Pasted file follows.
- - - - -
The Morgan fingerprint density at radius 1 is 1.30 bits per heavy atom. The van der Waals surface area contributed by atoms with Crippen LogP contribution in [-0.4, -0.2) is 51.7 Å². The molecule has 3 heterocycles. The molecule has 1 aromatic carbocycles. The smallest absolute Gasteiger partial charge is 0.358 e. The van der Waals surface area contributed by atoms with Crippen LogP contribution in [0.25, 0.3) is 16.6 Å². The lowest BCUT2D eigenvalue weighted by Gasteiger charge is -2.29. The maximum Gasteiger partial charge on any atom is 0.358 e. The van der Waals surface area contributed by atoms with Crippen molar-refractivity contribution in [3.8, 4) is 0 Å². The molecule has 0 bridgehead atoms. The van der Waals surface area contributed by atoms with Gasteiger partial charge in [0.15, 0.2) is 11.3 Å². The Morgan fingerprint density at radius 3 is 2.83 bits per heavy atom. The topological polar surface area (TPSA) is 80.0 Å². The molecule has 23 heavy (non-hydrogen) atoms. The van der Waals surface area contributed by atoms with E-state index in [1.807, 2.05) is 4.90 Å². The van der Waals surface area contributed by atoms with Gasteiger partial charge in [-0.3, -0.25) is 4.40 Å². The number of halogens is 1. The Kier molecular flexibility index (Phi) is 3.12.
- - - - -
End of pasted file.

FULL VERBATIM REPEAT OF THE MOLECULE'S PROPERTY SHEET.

The Morgan fingerprint density at radius 1 is 1.30 bits per heavy atom. The van der Waals surface area contributed by atoms with Crippen LogP contribution in [-0.4, -0.2) is 51.7 Å². The molecule has 3 heterocycles. The molecule has 1 aromatic carbocycles. The smallest absolute Gasteiger partial charge is 0.358 e. The van der Waals surface area contributed by atoms with Crippen LogP contribution in [0.25, 0.3) is 16.6 Å². The lowest BCUT2D eigenvalue weighted by Gasteiger charge is -2.29. The maximum Gasteiger partial charge on any atom is 0.358 e. The van der Waals surface area contributed by atoms with Crippen molar-refractivity contribution in [3.8, 4) is 0 Å². The molecule has 0 bridgehead atoms. The van der Waals surface area contributed by atoms with Gasteiger partial charge in [0.15, 0.2) is 11.3 Å². The Morgan fingerprint density at radius 3 is 2.83 bits per heavy atom. The topological polar surface area (TPSA) is 80.0 Å². The molecule has 23 heavy (non-hydrogen) atoms. The van der Waals surface area contributed by atoms with E-state index in [1.807, 2.05) is 4.90 Å². The van der Waals surface area contributed by atoms with Gasteiger partial charge in [-0.3, -0.25) is 4.40 Å². The number of halogens is 1. The Kier molecular flexibility index (Phi) is 3.12.